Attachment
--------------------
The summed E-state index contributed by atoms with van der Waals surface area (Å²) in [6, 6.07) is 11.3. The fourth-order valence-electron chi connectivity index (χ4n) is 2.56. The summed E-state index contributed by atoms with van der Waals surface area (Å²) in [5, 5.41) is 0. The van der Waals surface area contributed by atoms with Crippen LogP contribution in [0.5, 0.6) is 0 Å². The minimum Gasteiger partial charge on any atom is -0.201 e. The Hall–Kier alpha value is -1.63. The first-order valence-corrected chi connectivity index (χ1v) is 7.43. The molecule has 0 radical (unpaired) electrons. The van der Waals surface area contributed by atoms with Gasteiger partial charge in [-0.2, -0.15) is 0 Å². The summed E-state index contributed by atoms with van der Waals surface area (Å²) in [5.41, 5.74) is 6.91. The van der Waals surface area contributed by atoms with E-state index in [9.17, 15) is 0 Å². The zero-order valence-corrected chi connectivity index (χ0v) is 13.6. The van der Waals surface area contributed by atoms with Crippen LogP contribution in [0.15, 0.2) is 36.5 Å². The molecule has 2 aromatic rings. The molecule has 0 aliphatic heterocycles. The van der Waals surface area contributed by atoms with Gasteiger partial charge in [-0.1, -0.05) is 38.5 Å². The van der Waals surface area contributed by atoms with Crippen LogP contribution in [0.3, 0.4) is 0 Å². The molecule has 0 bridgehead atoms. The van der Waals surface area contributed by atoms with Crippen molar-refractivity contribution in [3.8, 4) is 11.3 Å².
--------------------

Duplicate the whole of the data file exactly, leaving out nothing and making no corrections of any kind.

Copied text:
The summed E-state index contributed by atoms with van der Waals surface area (Å²) in [6, 6.07) is 11.3. The fourth-order valence-electron chi connectivity index (χ4n) is 2.56. The summed E-state index contributed by atoms with van der Waals surface area (Å²) in [5, 5.41) is 0. The van der Waals surface area contributed by atoms with Crippen LogP contribution in [0.5, 0.6) is 0 Å². The minimum Gasteiger partial charge on any atom is -0.201 e. The Hall–Kier alpha value is -1.63. The first-order valence-corrected chi connectivity index (χ1v) is 7.43. The molecule has 0 radical (unpaired) electrons. The van der Waals surface area contributed by atoms with Gasteiger partial charge in [-0.2, -0.15) is 0 Å². The summed E-state index contributed by atoms with van der Waals surface area (Å²) in [5.41, 5.74) is 6.91. The van der Waals surface area contributed by atoms with E-state index in [9.17, 15) is 0 Å². The zero-order valence-corrected chi connectivity index (χ0v) is 13.6. The van der Waals surface area contributed by atoms with Crippen LogP contribution in [0.15, 0.2) is 36.5 Å². The molecule has 2 aromatic rings. The molecule has 0 aliphatic heterocycles. The van der Waals surface area contributed by atoms with Gasteiger partial charge in [-0.1, -0.05) is 38.5 Å². The van der Waals surface area contributed by atoms with Crippen LogP contribution in [0.3, 0.4) is 0 Å². The molecule has 0 bridgehead atoms. The van der Waals surface area contributed by atoms with Crippen molar-refractivity contribution in [3.8, 4) is 11.3 Å².